When PJ was testing out materials he gained a lot of insight from Cast-Tech Inc., a Kansas-based distributor, and the shop from which he got his material. They even arranged a donation of expiring materials to the theater. PJ used them to teach face casting for a make-up class he was teaching. He also honed his skill doing multiple head casts for the art department. From doing heads over and over he found it best if you use Body Double on the back of the head and Quick Setting Body Double on the front and face. The Body Double has a stronger tensile strength than alginate and alginate shrinks as it loses its moisture content. PJ did find a good technique from an old timer where you pull apart cotton balls and place the fibers in the alginate. This gives it more strength to stay rigid in the plaster mother mold and this helps prevent the inner mold from collapsing or becoming misshapen.

One of the products that was donated to the theater was a 5-gallon kit of EcoFlex, (5 gal of A and 5 gal of B). So he was able to make 3 or 5 solid heads to have in stock. He also decided to make some hands, arms and well just anything he had a mold for he cast. He knew he had to use the material as it was expiring so why not make body parts that he could have ‘on hand’ for future shows. This is a great way to use materials while planning ahead.

Add Some Hair

Actor Patrick DuLaney and prop head

Let’s talk hair for a moment. When applying hair to the form you make there is a method that goes back to Victorian doll making. You take a sewing needle and break the eye in half. That creates a small fork, then you put the hair in the broken eye needle opening and punch the hair into the rubber or foam. This is repeated over and over. You want to keep the hair long since you can always cut it back later on. This is great to do with facial hair, eye brows and to blend a hairline into a wig.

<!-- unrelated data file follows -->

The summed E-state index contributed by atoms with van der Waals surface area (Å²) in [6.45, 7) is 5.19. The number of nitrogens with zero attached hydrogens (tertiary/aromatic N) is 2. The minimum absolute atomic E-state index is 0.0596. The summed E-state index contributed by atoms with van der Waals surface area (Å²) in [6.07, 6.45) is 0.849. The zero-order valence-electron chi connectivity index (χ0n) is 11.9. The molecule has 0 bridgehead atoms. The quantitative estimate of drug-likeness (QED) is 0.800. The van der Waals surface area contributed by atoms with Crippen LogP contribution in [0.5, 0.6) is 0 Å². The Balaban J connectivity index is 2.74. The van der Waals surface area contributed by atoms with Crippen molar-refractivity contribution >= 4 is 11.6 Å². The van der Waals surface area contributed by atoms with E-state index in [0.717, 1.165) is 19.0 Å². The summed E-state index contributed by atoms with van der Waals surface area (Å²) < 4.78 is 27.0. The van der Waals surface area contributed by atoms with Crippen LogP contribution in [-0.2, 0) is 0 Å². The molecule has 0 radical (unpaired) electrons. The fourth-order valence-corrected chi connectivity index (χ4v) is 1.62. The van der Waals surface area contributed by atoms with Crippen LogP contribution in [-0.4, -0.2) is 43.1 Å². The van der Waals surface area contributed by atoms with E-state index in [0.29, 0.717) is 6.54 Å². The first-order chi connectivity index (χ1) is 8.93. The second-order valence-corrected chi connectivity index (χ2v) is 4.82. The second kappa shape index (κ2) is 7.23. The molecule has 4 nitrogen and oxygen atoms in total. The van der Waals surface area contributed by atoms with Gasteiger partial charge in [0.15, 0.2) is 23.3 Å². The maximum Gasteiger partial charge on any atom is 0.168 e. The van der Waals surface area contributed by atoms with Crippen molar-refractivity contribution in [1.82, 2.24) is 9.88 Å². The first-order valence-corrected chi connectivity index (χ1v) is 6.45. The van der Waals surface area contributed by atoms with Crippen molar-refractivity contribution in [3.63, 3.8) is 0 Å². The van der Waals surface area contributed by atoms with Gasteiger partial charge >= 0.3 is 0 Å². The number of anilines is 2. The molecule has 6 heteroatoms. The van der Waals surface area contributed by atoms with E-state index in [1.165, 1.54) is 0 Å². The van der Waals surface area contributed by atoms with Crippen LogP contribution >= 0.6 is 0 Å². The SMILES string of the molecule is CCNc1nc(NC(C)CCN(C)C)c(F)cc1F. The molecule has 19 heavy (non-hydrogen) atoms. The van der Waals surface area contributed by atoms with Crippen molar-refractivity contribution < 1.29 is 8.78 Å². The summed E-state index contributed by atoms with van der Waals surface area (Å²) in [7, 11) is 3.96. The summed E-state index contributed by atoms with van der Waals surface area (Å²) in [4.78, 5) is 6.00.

A few extra thoughts: When I have done casting in the past I would first do a test run. Which can also be a good teaching/learning opportunity. I would always bring in any interns from any department that wanted to attend our test session so they could see how it was done and what techniques we used. This also gave our prop interns hands on experience before we do the actual performers head casting. Also, for the actual performer head casting, PJ and I both agree that the lead on the project is the only one talking during that session. That lead will narrate what is going on so your performer feels at ease. Another tip again to help the performer stay at ease, when covering the face with alginate or Body Double try to cover the ears last. People do not mind having their eyes closed but losing both sight and hearing can get a person pretty claustrophobic.

Final, there is one other thing that PJ brought up that I have never thought of but brings to mind an interesting problem. He told me about an Equity actor throwing a fit when he saw his head being used in a show and he was not credited. Once a head has been made and used for a specific show do we have the right to use it again. For us in props we see it as our work, but I also see that the actor’s face and image is their brand. Prop people can more than empathize with this situation. There are so many times a show is packed up and sent off and we are not credited. So as we move forward into even more of a freelance culture we need to fight for the rights of, and credits due, for all of us in the arts. As for the answers regarding the severed heads and re-use, that is something that needs to be worked out with people of a higher pay grade than us in props.